• Psychotherapy
  • Miniature transmission equipment
  • Encephalo-adjuster (direct stimulation of brain
  • Musical tone instrument that stimulates the brain

Nexialism General Semantics
  • Since there are many sciences, it is obvious
    that I cannot in a short article give examples
    from them all. So I asked a group of people to
    whom I had given a talk on GS to ask me test
    questions. My preliminary statement to them was
    that a GS analysis could probably be made of the
    terminology of any science. (Best, p115. A
    possible Nexialism approach at joining

GS Principles and Techniques
  • Dating.
  • Delayed Evaluating.
  • Et Cetera (Etc.).
  • Hyphens.
  • Indexing.
  • Logical Fate.
  • Multiordinality.
  • Multi-valued Orientation.
  • Quotes.
  • Self-reflexiveness.
  • Structure, Relations, Order.
  • Structural Differential.
  • Time-binding.
  • The map is not the territory.
  • The map doesn't cover all the territory.
  • The map is self-reflexive.
  • The word isn't the thing.
  • Extensional/Intensional.
  • Non-Allness.
  • Non-Elementalism.
  • Non-Identity.
  • Organism-as-a-Whole-in-Environments.
  • Over-/Under-/Un-Defined Words.

Nexialism in Action Coeurl 1
  • We have enough evidence now, he Grosvenor
    dictated into the recorder, to make what we
    Nexialists call a Statement of Direction. (p21)
  • Grosvenor made no reply. His part in the incident
    was finished. He had recognized an emotional
    crisis, and he had spoken the necessary words in
    the right tone of peremptory command. The fact
    that those who had obeyed him now questioned his
    authority to give the command was unimportant.
    The crisis was over. (p22-23)

Nexialism in Action Coeurl 2
  • The suggestion Space Madness irritated
    Grosvenor. It was a meaningless phrase, still
    current after all these years of space travel.
    The fact that men had gone insane in space from
    loneliness, fear, and tension did not make a
    special sickness of it. There were certain
    emotional dangers on a long voyage like thisthey
    were among the reasons he had been put on
    boardbut insanity from loneliness was not likely
    to be one of them. (p29)

Nexialism in Action Coeurl 3
  • I know something of metallurgy, he said. (p33)
  • He appreciated the forcefulness and the purpose
    of the attack that was about to be made. He could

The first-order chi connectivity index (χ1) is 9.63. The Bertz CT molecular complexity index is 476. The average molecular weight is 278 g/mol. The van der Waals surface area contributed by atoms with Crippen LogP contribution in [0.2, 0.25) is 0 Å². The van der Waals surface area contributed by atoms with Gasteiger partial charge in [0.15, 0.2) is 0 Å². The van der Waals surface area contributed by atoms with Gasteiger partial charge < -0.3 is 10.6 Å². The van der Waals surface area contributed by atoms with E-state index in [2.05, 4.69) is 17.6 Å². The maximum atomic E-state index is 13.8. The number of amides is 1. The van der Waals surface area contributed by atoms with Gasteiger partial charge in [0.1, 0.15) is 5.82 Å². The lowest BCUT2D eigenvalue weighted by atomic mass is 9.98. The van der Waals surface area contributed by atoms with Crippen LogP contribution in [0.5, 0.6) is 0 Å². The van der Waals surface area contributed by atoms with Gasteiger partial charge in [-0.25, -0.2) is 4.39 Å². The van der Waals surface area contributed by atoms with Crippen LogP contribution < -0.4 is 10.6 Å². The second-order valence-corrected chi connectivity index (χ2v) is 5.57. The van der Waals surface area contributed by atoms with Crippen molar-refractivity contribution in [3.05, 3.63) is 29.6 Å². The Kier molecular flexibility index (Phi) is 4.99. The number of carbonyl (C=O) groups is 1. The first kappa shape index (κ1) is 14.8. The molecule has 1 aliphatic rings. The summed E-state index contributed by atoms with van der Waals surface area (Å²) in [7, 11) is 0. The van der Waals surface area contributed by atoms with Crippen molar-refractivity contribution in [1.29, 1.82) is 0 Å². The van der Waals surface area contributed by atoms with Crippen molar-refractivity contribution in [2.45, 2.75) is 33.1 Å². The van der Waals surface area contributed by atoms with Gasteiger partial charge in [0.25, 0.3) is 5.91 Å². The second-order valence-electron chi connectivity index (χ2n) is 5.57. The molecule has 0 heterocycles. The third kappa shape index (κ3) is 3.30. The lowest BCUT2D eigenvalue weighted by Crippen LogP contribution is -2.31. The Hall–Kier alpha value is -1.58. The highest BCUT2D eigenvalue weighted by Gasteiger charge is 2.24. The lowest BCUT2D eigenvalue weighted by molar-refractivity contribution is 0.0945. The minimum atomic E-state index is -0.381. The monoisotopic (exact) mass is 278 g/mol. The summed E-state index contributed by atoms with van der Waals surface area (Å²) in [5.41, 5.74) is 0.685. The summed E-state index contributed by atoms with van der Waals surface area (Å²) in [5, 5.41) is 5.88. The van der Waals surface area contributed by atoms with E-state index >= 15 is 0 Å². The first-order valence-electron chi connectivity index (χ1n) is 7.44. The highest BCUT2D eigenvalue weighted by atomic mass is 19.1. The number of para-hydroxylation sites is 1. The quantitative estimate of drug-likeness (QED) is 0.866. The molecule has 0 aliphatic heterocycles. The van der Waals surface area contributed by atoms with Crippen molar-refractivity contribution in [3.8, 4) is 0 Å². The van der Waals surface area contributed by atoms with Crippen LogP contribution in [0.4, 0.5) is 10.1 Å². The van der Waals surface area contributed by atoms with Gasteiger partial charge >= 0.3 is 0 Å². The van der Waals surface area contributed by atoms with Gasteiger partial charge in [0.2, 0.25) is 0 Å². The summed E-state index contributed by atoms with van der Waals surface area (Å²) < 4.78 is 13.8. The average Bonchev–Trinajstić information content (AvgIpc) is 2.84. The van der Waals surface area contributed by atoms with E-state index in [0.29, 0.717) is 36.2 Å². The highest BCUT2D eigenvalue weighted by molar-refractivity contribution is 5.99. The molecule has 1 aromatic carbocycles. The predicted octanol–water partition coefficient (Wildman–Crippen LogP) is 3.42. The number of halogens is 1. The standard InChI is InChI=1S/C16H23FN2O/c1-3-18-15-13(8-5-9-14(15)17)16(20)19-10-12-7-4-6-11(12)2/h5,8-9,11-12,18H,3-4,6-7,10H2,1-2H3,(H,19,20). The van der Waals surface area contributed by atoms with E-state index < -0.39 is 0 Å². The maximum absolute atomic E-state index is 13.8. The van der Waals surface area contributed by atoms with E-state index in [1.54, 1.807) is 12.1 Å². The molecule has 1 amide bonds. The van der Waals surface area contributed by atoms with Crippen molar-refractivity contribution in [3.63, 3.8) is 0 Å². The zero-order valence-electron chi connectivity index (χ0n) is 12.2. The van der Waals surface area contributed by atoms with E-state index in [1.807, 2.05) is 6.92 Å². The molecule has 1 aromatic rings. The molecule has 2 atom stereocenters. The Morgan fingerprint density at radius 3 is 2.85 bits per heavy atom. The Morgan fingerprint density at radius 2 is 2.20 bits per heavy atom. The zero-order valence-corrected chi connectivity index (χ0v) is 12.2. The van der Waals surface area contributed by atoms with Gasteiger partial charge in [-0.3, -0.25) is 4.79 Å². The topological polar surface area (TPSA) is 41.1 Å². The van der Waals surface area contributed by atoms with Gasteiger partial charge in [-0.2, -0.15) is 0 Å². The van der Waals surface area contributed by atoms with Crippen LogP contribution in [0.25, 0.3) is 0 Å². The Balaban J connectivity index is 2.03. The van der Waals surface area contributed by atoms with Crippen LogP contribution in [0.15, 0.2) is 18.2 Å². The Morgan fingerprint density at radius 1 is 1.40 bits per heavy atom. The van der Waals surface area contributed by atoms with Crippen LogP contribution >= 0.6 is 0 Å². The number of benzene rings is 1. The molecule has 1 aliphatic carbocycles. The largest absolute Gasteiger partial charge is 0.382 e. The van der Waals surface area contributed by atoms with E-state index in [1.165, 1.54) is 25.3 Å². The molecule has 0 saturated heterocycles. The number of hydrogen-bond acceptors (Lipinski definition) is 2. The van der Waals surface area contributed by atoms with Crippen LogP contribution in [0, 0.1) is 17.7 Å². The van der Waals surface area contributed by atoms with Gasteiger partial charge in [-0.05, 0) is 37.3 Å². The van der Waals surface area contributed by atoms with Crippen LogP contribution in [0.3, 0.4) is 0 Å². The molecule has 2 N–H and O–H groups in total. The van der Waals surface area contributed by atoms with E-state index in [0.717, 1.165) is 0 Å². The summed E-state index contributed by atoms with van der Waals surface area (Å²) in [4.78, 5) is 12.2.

even imagine that it might be successful. But it
    would be a hit-or-miss success, not actually
    successful. The affair was being handled on the
    basis of an old, old system of organizing men and
    their knowledge. Most irritating was the fact
    that he could only stand by and be negatively
    critical. (p35-36)

Nexialism in Action Coeurl 4
  • What Morton wanted was integration of many
    sciences, which was what Nexialism was for...The
    trouble with what the scientists had agreed on
    was that it was not thorough enough. A number of
    specialists had pooled their knowledge on a
    fairly superficial level. Each had briefly
    outlined his ideas to people who were not trained
    to grasp the wealth of associations behind each
    notion. And so the attack plan lacked unity.
  • It struck Grosvenor that the end result might
    well be death for people who had inflexible ways
    of dealing with unusual danger. (p41) Outside
    Context Problems

Nexialism in Action Riim
  • How could you influence anothers mind? By
    changing his assumptions. How could you alter
    anothers actions? By changing his basic beliefs,
    his emotional certainties...In the history of
    life, few thinking beings had done anything
    illogicalwithin their own frame of reference. If
    the frame was falsely based, if the assumptions
    were untrue to reality, then the individuals
    automatic logic could lead them to disastrous
    conclusions. (p89)
  • It is unwise for birdsor mento live too
    specialised an existence... (p92)

Nexialism in Action Ixtl 1
  • He Morton said, Recently, I have personally
    come to feel that the science of Nexialism may
    have a new approach to offer to the solution of
    problems. Since it is the whole-istic approach of
    life, carried to the nth degree, it may help us
    to a quick decision at a time when a quick
    decision is important... (p109)

Nexialism in Action Ixtl 2
  • But there was another factor in this developing
    situation the conviction and hopes that men had.
    Only an actual event would change the minds of
    some people. When their ideas were altered by
    realityand then onlythey would be emotionally
    ready for more drastic solutions.
  • It seemed to Grosvenor that he was
    learning slowly but surely how to influence men.
    It was not enough to have information and